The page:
Unity lets you make games of any kind for any platform. It’s revolutionary but its flexibility can lead to a system which is hard to understand. Here’s what I learnt making my game as a handy reference.
Which building blocks do I use and when?
|What||The entities that interact with each other.||Data models editable via Unity UI.||
||Basic C# class.|
|When||If it can be seen in the game world.|| To define the settings of || To control || When behaviour not directly related to a |
|Where||Lives in the Hierarchy.||Lives in the ProjectView. Initialized by Unity.|| Attached to ||Lives in the ProjectView. Called programatically by other scripts.|
|Example|| || || || |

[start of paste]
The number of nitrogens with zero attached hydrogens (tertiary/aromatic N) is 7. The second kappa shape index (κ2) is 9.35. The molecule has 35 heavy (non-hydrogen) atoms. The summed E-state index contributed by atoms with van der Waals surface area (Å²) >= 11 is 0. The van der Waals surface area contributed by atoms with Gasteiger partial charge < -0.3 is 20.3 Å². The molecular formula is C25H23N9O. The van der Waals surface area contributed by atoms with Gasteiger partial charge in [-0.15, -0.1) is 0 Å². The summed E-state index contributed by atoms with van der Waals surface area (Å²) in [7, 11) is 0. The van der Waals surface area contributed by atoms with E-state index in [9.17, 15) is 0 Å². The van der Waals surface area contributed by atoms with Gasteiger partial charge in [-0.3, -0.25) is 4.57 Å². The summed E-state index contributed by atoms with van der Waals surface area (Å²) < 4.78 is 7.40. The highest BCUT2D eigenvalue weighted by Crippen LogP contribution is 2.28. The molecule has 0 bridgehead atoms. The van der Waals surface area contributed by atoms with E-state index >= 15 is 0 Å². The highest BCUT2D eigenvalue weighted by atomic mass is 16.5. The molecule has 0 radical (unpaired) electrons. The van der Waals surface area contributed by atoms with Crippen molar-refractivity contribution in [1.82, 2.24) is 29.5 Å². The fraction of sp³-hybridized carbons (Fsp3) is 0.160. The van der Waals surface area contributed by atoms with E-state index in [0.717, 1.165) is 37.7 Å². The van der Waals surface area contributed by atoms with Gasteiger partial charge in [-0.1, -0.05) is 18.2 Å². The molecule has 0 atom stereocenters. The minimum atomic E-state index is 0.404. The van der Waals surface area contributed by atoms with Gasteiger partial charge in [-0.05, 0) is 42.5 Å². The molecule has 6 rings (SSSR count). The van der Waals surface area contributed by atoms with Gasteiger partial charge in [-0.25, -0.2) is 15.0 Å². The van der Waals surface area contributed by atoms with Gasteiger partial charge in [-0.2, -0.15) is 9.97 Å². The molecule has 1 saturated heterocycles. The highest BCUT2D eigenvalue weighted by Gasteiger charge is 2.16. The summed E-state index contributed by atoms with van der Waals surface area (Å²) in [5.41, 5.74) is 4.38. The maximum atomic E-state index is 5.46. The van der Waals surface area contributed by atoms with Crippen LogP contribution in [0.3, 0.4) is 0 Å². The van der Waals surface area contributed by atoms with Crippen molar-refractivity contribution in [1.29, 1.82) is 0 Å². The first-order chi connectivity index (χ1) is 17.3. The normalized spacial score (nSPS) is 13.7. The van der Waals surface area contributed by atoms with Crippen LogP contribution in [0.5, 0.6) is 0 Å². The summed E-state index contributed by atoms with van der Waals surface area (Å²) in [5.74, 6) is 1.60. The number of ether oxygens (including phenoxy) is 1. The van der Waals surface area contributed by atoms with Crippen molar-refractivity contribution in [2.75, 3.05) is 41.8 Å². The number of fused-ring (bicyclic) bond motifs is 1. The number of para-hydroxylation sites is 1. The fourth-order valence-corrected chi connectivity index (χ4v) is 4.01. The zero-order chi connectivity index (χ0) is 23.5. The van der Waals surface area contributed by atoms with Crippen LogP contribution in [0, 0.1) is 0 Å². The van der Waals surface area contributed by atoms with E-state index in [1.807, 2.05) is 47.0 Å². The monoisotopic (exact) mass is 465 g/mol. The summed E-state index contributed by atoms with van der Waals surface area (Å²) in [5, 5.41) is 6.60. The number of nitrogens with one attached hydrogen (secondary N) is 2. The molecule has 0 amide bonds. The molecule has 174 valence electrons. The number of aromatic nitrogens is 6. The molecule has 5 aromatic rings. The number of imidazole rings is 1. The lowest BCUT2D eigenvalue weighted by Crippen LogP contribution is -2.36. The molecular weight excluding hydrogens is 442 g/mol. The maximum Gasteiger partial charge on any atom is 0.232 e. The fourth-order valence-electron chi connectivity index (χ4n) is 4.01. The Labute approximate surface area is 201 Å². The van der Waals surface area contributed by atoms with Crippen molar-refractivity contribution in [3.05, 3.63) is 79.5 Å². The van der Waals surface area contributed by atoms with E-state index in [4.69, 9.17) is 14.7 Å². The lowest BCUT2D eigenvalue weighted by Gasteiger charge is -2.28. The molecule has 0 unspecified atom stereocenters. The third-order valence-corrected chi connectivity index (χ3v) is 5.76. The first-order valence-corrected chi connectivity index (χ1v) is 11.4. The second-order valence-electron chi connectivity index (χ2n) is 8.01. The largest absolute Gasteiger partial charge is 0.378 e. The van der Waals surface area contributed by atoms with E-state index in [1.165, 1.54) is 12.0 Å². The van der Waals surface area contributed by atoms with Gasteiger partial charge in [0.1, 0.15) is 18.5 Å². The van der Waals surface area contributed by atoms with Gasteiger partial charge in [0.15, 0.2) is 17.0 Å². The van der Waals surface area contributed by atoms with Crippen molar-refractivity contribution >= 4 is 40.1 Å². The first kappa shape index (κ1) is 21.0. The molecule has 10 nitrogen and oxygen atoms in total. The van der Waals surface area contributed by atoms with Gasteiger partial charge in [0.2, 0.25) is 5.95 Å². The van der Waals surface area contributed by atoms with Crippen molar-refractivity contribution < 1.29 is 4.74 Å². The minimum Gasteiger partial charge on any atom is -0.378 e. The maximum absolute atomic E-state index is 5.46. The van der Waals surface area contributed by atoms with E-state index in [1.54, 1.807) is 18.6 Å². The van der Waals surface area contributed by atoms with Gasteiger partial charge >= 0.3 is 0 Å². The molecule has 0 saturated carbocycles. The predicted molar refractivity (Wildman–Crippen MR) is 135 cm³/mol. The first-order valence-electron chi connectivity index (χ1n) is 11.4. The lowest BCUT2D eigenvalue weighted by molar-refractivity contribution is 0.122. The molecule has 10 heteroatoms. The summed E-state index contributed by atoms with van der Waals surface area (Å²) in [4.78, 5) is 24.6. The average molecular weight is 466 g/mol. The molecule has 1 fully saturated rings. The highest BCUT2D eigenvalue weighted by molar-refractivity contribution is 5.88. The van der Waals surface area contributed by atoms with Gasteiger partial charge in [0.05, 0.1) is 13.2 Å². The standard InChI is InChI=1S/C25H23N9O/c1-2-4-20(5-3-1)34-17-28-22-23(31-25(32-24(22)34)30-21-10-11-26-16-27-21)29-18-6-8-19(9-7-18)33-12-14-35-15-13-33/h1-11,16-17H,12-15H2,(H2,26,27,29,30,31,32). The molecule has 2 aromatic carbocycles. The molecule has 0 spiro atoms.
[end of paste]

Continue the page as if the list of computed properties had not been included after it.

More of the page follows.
|Use Cases|| || || || |
In Unity most things are
GameObjects which scripts are attached to. In your scripts you can access most things with these 3 snippets:
- Get the instance of the script/class we’re in with
- Get the GameObject the script is attached to with
- Get the GameObject’s components with
The longer version
this.gameObject.GetComponent<ComponentName>()will also work.
Using breakpoints via Visual Studio is the best way to debug complex data flows, but sometimes you just want good old fashioned debugging.
List components and all their variables
using System.Reflection; at top of file then paste:
You will need to keep running the main scene and navigating to it in Unity then running it is tedious. Create a keyboard shortcut instead with:
<scene-name> with the name of your scene. Now
M key on your keyboard will run the main scene from anywhere.